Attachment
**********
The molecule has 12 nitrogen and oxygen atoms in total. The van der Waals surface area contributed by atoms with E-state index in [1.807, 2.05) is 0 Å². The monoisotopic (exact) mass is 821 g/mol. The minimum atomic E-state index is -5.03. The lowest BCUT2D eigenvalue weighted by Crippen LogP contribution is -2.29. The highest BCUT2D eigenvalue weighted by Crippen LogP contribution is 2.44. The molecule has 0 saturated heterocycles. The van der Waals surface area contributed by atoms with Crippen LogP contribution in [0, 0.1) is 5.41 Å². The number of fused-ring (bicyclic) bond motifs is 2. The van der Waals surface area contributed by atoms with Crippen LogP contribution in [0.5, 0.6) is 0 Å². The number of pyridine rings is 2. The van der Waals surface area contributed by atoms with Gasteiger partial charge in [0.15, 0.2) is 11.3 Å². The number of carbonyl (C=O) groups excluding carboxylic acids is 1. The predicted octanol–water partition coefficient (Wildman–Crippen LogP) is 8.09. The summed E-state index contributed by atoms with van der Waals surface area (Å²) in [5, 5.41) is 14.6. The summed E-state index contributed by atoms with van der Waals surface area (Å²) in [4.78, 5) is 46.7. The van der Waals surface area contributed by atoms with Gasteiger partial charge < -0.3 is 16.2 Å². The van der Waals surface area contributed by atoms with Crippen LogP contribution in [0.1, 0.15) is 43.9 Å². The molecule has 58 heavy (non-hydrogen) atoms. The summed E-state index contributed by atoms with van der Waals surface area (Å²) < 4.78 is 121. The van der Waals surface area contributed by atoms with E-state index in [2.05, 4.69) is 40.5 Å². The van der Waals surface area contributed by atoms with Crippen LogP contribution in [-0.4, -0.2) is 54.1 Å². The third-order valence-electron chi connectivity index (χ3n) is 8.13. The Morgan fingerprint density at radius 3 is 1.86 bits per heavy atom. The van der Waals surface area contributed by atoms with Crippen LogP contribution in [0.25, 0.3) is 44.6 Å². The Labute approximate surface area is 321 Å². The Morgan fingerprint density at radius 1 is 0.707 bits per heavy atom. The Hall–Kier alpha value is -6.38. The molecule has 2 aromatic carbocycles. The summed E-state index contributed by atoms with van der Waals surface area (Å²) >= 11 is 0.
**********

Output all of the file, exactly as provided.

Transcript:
The molecule has 12 nitrogen and oxygen atoms in total. The van der Waals surface area contributed by atoms with E-state index in [1.807, 2.05) is 0 Å². The monoisotopic (exact) mass is 821 g/mol. The minimum atomic E-state index is -5.03. The lowest BCUT2D eigenvalue weighted by Crippen LogP contribution is -2.29. The highest BCUT2D eigenvalue weighted by Crippen LogP contribution is 2.44. The molecule has 0 saturated heterocycles. The van der Waals surface area contributed by atoms with Crippen LogP contribution in [0, 0.1) is 5.41 Å². The number of fused-ring (bicyclic) bond motifs is 2. The van der Waals surface area contributed by atoms with Crippen LogP contribution in [0.5, 0.6) is 0 Å². The number of pyridine rings is 2. The van der Waals surface area contributed by atoms with Gasteiger partial charge in [0.15, 0.2) is 11.3 Å². The number of carbonyl (C=O) groups excluding carboxylic acids is 1. The predicted octanol–water partition coefficient (Wildman–Crippen LogP) is 8.09. The summed E-state index contributed by atoms with van der Waals surface area (Å²) in [5, 5.41) is 14.6. The summed E-state index contributed by atoms with van der Waals surface area (Å²) in [4.78, 5) is 46.7. The van der Waals surface area contributed by atoms with Gasteiger partial charge < -0.3 is 16.2 Å². The van der Waals surface area contributed by atoms with Crippen LogP contribution in [0.1, 0.15) is 43.9 Å². The molecule has 58 heavy (non-hydrogen) atoms. The summed E-state index contributed by atoms with van der Waals surface area (Å²) < 4.78 is 121. The van der Waals surface area contributed by atoms with E-state index in [2.05, 4.69) is 40.5 Å². The van der Waals surface area contributed by atoms with Crippen LogP contribution in [-0.4, -0.2) is 54.1 Å². The third-order valence-electron chi connectivity index (χ3n) is 8.13. The Morgan fingerprint density at radius 3 is 1.86 bits per heavy atom. The van der Waals surface area contributed by atoms with Crippen LogP contribution in [0.25, 0.3) is 44.6 Å². The Labute approximate surface area is 321 Å². The Morgan fingerprint density at radius 1 is 0.707 bits per heavy atom. The Hall–Kier alpha value is -6.38. The molecule has 2 aromatic carbocycles. The summed E-state index contributed by atoms with van der Waals surface area (Å²) >= 11 is 0.